U-M Experiences Help Avant at NFL Combine

U-M Experiences Help Avant at NFL Combine

Once again GoBlueWolverine's NFL Anaylst Allen Trieu is down in Indianapolis at the NFL Draft Combine. Trieu will bring us reports of interest to Michigan fans. First up -- Trieu speaks with Jason Avant. Avant is not running a 40 at the combine, but that doesn't mean he's not impressing.

Looking at the landscape at the NFL Combine in Indianapolis, it is easy to lose perspective. After all, this is the week when 40 times, heights, weights, arm lengths and all sorts of other measurements can make or break a young man's future. For Jason Avant, the parts to his game that have made him so successful aren't necessarily going to draw a lot of press here. But Avant impressed on Thursday with what followers of Michigan football already knew he had: outstanding character.

Measuring in at just over 6'0 and 212 lbs, Avant doesn't really stand out physically from the rest of the receiver crop here. His speed is regularly knocked by the draft world, a concern he will not alleviate this week as he will not run a forty here. But his love for the game and his work ethic were readily noticeable.

He attributes a lot of his work ethic to New England Patriots safety Rodney Harrison, who his brother introduced him to and who has been a training partner for him ever since. "[From Rodney], I know the effort it will take to become a successful pro -- just him calling me in the morning, two in the morning and saying I just did 200 sit-ups and 200 push-ups. What are you doing?" That work ethic is something Avant has also tried to pass on to other Wolverines. "Those are some things I want to leave back with guys under me," he said.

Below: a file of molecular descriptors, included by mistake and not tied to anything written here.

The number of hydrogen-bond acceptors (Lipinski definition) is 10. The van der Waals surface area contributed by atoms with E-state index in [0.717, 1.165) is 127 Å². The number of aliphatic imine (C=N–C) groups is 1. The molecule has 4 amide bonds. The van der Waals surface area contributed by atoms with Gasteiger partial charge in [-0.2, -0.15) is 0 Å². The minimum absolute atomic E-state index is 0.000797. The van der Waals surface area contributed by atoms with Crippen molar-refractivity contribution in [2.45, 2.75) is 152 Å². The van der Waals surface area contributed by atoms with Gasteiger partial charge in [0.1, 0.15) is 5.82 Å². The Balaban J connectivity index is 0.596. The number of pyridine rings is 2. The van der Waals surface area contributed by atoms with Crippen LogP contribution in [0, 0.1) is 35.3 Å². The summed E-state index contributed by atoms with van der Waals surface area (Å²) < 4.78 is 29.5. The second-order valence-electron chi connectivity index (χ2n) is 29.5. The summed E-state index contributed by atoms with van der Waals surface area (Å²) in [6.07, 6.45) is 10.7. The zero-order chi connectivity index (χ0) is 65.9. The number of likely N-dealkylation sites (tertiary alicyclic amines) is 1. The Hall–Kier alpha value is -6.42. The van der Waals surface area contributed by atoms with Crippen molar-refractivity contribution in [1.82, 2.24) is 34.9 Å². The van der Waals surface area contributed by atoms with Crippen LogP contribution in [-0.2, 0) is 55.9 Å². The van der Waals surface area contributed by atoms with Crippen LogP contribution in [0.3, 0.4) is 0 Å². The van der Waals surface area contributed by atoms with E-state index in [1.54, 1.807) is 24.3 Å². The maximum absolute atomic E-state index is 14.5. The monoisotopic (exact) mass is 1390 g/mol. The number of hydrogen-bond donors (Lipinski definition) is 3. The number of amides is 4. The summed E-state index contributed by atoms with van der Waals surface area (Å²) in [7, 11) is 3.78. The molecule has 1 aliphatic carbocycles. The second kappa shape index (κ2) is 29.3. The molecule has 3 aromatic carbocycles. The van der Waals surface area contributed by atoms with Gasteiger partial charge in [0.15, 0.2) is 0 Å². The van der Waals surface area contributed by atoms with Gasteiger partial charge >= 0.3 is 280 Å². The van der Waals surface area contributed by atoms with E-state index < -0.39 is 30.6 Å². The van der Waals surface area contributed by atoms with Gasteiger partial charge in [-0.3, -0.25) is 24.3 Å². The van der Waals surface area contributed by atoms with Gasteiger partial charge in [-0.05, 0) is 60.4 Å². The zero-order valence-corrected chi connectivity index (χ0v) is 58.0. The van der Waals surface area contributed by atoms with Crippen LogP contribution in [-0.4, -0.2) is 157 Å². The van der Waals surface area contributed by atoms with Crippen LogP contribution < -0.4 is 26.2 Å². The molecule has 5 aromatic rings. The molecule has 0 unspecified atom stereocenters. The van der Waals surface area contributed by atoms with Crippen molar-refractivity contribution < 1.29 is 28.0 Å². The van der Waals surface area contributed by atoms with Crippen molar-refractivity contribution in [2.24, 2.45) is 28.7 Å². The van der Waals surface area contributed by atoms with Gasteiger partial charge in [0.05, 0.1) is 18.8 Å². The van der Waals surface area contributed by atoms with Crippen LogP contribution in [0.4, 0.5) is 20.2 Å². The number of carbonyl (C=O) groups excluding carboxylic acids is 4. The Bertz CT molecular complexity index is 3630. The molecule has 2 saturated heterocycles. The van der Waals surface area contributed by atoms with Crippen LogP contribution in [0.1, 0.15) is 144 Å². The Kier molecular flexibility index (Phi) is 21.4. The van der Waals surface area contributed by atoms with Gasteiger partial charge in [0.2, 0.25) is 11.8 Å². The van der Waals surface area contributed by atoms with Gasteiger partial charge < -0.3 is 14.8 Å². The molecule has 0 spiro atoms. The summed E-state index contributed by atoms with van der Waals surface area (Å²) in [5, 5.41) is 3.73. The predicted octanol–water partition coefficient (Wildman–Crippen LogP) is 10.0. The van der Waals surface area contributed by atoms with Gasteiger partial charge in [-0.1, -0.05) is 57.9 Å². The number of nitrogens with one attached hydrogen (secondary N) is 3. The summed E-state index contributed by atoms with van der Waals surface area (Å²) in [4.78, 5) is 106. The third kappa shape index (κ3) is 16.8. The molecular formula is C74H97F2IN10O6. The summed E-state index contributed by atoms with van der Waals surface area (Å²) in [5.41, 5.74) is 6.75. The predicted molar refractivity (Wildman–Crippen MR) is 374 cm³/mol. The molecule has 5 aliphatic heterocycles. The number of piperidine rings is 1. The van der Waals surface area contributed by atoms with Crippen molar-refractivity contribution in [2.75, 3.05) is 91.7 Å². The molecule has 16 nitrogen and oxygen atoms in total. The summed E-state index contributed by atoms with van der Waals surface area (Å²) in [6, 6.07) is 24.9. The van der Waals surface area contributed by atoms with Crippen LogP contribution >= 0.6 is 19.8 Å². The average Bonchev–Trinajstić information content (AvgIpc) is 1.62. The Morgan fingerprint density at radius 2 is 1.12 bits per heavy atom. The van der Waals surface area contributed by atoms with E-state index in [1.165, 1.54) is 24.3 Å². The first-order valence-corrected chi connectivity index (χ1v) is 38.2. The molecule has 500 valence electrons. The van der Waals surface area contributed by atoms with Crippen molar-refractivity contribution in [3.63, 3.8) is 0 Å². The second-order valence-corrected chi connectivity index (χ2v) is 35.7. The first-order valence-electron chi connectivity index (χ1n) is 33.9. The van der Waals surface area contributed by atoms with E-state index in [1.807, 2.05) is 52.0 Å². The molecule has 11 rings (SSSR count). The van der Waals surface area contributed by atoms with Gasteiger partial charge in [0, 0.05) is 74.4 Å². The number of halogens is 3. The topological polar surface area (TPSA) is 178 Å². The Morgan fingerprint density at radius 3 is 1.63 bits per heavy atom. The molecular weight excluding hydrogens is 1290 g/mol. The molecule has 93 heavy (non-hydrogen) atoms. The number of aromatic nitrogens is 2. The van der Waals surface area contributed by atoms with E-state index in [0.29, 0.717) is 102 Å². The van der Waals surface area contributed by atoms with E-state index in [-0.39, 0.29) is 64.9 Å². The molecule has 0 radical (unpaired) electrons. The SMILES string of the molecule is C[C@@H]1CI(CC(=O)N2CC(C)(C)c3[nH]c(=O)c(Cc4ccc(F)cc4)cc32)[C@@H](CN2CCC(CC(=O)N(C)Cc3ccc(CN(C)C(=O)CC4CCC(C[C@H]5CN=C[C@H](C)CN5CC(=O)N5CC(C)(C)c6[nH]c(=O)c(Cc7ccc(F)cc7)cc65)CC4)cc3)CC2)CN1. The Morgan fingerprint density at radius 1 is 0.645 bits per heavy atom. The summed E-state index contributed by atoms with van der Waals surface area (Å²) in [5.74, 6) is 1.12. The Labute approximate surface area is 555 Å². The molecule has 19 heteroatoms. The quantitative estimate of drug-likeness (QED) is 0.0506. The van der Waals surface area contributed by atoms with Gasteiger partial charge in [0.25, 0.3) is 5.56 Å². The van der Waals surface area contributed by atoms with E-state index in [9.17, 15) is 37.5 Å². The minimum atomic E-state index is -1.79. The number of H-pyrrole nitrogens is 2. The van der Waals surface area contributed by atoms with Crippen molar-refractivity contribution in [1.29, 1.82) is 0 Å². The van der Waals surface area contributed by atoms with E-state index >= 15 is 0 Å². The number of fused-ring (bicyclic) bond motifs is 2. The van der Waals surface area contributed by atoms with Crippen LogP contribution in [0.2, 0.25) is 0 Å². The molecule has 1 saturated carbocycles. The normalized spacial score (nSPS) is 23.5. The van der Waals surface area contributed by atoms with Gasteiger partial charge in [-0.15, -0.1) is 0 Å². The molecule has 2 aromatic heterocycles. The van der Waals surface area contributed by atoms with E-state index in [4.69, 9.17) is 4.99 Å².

Another source of inspiration in his life was his grandmother. Avant says he would not be where he is today without her. Avant also touched on growing up on the South Side of Chicago and not having much. "Little kids aren't supposed to worry about what they're going to eat or about getting evicted." His religious beliefs and those of his grandmother were very important to him during the tougher times. "She told me the most important thing is to have faith in God," he said.

Another big growing process for Avant was going from being a high school star to not being able to play right away in college. Those early experiences helped Avant develop into the team leader he ultimately came to be. He especially remembers having to be on the bench for his first-ever college game, when the University of Washington visited the Big House, and how that helped his growth. "I started to look around at the fans, I started to look around and the team and I was sitting in the back, and I looked around and everybody was having a good time -- and that day, it truly made me realize what Michigan was about. It took me down, it humbled me. It taught me how to be a Michigan man instead of Jason Avant."

Another key part of his preparation for the next level was catching Chad Henne's lasers. "It's a good thing," he said. " If you can catch that ball, I'm pretty sure you can catch almost anything, except maybe Brett Favre."

There is no doubt Avant will always be a Michigan man. He still has regular contact with Braylon Edwards who has advised him on the pre-draft process. So will this April's Spring Game attendees be treated to Michigan's next wide receiver draftee in a bright pink shirt? "Nah," Avant said, "That's not my style."

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